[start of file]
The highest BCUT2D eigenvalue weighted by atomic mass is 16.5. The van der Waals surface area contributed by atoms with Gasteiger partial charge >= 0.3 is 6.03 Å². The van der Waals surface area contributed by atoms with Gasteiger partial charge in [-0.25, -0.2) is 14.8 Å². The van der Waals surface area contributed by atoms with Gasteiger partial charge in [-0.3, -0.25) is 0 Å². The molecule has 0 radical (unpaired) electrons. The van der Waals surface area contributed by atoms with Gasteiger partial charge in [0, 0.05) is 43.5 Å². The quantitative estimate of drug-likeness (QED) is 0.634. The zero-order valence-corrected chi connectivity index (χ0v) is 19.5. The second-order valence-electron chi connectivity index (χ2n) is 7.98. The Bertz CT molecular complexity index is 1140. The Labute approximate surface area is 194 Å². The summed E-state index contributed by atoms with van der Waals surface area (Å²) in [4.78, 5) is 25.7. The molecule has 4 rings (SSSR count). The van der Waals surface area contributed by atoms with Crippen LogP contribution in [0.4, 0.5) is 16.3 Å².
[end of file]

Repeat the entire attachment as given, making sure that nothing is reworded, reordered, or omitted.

The highest BCUT2D eigenvalue weighted by atomic mass is 16.5. The van der Waals surface area contributed by atoms with Gasteiger partial charge >= 0.3 is 6.03 Å². The van der Waals surface area contributed by atoms with Gasteiger partial charge in [-0.25, -0.2) is 14.8 Å². The van der Waals surface area contributed by atoms with Gasteiger partial charge in [-0.3, -0.25) is 0 Å². The molecule has 0 radical (unpaired) electrons. The van der Waals surface area contributed by atoms with Gasteiger partial charge in [0, 0.05) is 43.5 Å². The quantitative estimate of drug-likeness (QED) is 0.634. The zero-order valence-corrected chi connectivity index (χ0v) is 19.5. The second-order valence-electron chi connectivity index (χ2n) is 7.98. The Bertz CT molecular complexity index is 1140. The Labute approximate surface area is 194 Å². The summed E-state index contributed by atoms with van der Waals surface area (Å²) in [4.78, 5) is 25.7. The molecule has 4 rings (SSSR count). The van der Waals surface area contributed by atoms with Crippen LogP contribution in [0.4, 0.5) is 16.3 Å².